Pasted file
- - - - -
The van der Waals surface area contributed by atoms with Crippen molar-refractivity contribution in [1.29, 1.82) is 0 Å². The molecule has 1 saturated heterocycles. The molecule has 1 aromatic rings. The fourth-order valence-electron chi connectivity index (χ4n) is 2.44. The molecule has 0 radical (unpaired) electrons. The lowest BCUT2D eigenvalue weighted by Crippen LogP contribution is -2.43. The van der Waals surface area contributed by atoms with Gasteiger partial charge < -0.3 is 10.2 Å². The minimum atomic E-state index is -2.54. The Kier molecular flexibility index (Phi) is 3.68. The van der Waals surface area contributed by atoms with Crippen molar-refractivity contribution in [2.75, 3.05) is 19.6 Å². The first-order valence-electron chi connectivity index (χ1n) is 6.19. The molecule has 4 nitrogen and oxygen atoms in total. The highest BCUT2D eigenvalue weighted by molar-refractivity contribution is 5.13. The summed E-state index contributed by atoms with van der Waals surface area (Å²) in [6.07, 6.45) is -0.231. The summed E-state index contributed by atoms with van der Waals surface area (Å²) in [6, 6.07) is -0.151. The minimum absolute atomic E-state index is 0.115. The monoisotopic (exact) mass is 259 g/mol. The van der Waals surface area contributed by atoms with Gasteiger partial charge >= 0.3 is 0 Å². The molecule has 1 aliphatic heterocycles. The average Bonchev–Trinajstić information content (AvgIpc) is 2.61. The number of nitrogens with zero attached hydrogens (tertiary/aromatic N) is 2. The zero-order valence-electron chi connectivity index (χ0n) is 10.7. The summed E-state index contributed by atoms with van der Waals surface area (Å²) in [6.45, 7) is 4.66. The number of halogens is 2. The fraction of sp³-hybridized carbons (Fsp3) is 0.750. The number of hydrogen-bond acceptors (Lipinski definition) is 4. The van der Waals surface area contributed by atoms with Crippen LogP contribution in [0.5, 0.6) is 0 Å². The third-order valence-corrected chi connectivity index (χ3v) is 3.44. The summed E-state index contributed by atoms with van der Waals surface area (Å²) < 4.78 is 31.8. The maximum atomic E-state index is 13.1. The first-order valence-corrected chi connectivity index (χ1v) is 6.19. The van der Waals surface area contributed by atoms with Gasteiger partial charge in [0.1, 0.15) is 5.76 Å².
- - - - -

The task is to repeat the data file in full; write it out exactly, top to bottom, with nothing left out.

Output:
The van der Waals surface area contributed by atoms with Crippen molar-refractivity contribution in [1.29, 1.82) is 0 Å². The molecule has 1 saturated heterocycles. The molecule has 1 aromatic rings. The fourth-order valence-electron chi connectivity index (χ4n) is 2.44. The molecule has 0 radical (unpaired) electrons. The lowest BCUT2D eigenvalue weighted by Crippen LogP contribution is -2.43. The van der Waals surface area contributed by atoms with Gasteiger partial charge < -0.3 is 10.2 Å². The minimum atomic E-state index is -2.54. The Kier molecular flexibility index (Phi) is 3.68. The van der Waals surface area contributed by atoms with Crippen molar-refractivity contribution in [2.75, 3.05) is 19.6 Å². The first-order valence-electron chi connectivity index (χ1n) is 6.19. The molecule has 4 nitrogen and oxygen atoms in total. The highest BCUT2D eigenvalue weighted by molar-refractivity contribution is 5.13. The summed E-state index contributed by atoms with van der Waals surface area (Å²) in [6.07, 6.45) is -0.231. The summed E-state index contributed by atoms with van der Waals surface area (Å²) in [6, 6.07) is -0.151. The minimum absolute atomic E-state index is 0.115. The monoisotopic (exact) mass is 259 g/mol. The van der Waals surface area contributed by atoms with Gasteiger partial charge >= 0.3 is 0 Å². The molecule has 1 aliphatic heterocycles. The average Bonchev–Trinajstić information content (AvgIpc) is 2.61. The number of nitrogens with zero attached hydrogens (tertiary/aromatic N) is 2. The zero-order valence-electron chi connectivity index (χ0n) is 10.7. The summed E-state index contributed by atoms with van der Waals surface area (Å²) in [6.45, 7) is 4.66. The number of halogens is 2. The fraction of sp³-hybridized carbons (Fsp3) is 0.750. The number of hydrogen-bond acceptors (Lipinski definition) is 4. The van der Waals surface area contributed by atoms with Crippen LogP contribution in [0.5, 0.6) is 0 Å². The third-order valence-corrected chi connectivity index (χ3v) is 3.44. The summed E-state index contributed by atoms with van der Waals surface area (Å²) < 4.78 is 31.8. The maximum atomic E-state index is 13.1. The first-order valence-corrected chi connectivity index (χ1v) is 6.19. The van der Waals surface area contributed by atoms with Gasteiger partial charge in [0.1, 0.15) is 5.76 Å².